Arthritis: Causes, Symptoms and Treatments – Medical News Today

Posted: August 29, 2015 at 2:41 am

Although the word "arthritis" means joint inflammation, the term is used to describe around 200 rheumatic diseases and conditions that affect joints, the tissues that surround the joint, and other connective tissue.5

The most common form of arthritis is osteoarthritis. Other common rheumatic conditions include gout, fibromyalgia and rheumatoid arthritis.4

You will also see introductions at the end of some sections to any recent developments that have been covered by MNT's news stories. Also look out for links to information about related conditions.

Fast facts on arthritis

Here are some key points about arthritis. More detail and supporting information is in the main article.

Typically, pain, aching, stiffness and swelling in and around one or more joints characterize rheumatic conditions. The symptoms can develop gradually or suddenly. Certain rheumatic conditions can also involve the immune system and various internal organs of the body.6

Some forms of arthritis, such as rheumatoid arthritis and lupus, can affect multiple organs and cause widespread symptoms.

Arthritis is more common among adults aged 65 years or older, but people of all ages (including children) can be affected.

There are 52.5 million adults in the US, equating to 22.7% of the population, reported to have a form of arthritis, rheumatoid arthritis, gout, lupus or fibromyalgia.1

With people living longer in the US, the prevalence of doctor-diagnosed arthritis is expected to increase. It has been estimated that by the year 2030, 67 million, 25% of the projected total adult population aged 18 years and older, will have doctor-diagnosed arthritis.

Arthritis has a significantly higher age-adjusted prevalence in women (23.9%) than men (18.6%), with the prevalence increasing with age and higher among women than men in every age group.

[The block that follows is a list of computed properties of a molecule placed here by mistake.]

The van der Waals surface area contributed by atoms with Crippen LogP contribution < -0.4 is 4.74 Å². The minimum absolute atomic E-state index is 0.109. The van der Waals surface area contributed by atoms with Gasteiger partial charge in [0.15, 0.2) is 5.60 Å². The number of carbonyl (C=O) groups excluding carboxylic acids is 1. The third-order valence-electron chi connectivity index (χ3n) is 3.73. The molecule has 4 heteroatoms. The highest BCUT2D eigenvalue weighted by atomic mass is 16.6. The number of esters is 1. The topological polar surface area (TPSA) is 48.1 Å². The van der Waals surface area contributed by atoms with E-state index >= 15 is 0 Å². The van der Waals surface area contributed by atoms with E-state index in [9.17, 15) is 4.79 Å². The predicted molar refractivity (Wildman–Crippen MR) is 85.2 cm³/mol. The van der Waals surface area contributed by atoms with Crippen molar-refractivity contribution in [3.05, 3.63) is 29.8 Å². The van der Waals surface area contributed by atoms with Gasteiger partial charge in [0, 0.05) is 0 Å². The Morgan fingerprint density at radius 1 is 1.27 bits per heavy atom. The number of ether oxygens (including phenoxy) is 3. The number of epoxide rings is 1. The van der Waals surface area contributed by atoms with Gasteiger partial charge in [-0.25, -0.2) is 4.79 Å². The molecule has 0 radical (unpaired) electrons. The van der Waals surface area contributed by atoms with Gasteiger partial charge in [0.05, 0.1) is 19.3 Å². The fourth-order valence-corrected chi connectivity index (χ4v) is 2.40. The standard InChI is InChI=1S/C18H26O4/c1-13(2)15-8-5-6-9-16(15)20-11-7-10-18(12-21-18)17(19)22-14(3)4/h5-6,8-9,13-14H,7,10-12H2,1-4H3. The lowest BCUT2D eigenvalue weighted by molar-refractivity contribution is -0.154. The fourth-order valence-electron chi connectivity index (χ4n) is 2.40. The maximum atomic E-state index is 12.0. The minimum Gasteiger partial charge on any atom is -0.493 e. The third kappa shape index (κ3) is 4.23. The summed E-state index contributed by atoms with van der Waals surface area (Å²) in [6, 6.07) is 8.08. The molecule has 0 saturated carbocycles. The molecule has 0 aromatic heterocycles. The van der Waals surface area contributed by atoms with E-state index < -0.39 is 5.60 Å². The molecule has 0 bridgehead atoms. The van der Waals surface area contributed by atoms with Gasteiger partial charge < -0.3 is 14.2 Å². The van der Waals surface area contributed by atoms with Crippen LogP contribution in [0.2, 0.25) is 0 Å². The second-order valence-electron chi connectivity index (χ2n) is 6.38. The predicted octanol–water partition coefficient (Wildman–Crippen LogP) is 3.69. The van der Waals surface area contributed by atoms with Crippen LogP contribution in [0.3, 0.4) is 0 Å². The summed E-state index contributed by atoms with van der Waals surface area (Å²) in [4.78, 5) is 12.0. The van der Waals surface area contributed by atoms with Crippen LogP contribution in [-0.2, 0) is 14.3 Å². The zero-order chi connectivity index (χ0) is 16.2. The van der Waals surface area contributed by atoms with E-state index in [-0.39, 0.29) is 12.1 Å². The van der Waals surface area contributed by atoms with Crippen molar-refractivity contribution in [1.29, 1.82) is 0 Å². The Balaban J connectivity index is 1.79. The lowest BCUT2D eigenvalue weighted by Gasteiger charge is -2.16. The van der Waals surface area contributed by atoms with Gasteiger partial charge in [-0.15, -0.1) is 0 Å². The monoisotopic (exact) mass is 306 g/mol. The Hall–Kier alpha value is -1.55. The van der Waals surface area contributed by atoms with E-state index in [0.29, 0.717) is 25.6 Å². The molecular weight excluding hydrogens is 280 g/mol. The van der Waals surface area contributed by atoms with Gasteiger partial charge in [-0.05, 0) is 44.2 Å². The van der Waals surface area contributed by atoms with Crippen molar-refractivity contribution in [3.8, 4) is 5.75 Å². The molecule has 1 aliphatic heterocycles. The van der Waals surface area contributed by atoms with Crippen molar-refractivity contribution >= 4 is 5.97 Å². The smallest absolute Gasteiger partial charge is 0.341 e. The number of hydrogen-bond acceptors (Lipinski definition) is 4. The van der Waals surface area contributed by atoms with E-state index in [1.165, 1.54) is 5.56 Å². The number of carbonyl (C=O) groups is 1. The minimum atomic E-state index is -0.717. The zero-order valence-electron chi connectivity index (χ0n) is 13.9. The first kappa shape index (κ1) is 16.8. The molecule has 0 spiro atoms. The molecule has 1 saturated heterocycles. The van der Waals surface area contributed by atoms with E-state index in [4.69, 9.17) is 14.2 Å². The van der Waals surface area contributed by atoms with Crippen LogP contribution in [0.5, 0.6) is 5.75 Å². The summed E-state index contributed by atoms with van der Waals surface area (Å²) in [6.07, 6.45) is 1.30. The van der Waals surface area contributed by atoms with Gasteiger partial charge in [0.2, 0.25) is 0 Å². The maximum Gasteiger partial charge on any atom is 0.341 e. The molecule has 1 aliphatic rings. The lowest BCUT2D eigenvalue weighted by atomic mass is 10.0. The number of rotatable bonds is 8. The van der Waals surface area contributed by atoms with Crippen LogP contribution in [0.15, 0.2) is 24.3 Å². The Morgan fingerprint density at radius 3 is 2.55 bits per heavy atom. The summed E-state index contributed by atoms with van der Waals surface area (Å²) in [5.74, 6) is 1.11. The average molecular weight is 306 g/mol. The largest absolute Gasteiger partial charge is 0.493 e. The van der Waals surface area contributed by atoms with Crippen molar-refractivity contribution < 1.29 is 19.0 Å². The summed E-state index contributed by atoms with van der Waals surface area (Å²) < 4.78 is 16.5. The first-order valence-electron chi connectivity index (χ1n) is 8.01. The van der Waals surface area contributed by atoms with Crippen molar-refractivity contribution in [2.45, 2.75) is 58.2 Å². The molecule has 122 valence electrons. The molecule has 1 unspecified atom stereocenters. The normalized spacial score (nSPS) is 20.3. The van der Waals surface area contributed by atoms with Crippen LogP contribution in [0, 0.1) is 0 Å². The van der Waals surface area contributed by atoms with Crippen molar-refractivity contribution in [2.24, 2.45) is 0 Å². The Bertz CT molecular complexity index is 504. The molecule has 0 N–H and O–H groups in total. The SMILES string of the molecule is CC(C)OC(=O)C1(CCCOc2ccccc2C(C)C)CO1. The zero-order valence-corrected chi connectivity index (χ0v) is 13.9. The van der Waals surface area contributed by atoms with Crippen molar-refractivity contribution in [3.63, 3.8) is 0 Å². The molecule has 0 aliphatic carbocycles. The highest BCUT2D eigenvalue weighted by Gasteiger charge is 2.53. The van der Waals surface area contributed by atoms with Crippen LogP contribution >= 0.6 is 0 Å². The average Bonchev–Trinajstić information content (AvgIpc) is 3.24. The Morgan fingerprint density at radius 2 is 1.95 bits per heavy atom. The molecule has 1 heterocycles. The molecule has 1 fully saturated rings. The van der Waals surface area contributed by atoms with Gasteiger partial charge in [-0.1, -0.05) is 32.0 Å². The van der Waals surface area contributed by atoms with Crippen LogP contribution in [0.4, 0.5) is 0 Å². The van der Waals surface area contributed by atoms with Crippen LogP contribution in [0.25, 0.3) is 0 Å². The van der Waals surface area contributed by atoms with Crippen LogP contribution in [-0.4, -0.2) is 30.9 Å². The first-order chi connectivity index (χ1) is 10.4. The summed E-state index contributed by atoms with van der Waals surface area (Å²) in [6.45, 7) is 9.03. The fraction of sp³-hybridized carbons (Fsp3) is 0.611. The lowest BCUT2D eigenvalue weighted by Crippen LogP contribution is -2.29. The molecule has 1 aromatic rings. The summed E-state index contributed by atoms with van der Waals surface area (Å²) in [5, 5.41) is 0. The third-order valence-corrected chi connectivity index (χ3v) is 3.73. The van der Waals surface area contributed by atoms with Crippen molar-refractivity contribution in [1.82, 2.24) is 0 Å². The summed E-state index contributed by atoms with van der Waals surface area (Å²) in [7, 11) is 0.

An estimated 294,000 children under the age of 18 have some form of arthritis or rheumatic condition; this represents approximately 1 in every 250 children in the US.4

Arthritis has a significant impact on individuals, for example:1

Impairment in the ability of people with arthritis to perform essential daily tasks may interfere with their work, their purpose in their community, or the care they can provide for their family.

Around 18% of total disabilities are caused by arthritis or rheumatism, making it the most common cause of disability in the US.

Arthritis has a strong association with major depression, with a risk of 18.1%. This could be due to its role in creating functional limitation. Around 6.6% of adults with arthritis report severe psychological distress.

Prevalence of arthritis increases with body mass index (BMI). Prevalence increases from 16.3% among underweight and normal adults to 20.3% of overweight adults and 28.9% of obese adults.

Reports among adults by BMI show the following groups express activity limitations:

Physical activity and exercise have been shown to benefit people with arthritis by improving pain, function and mental health. However, around 24% of adults with arthritis report being physically inactive compared with 18.6% of adults without arthritis.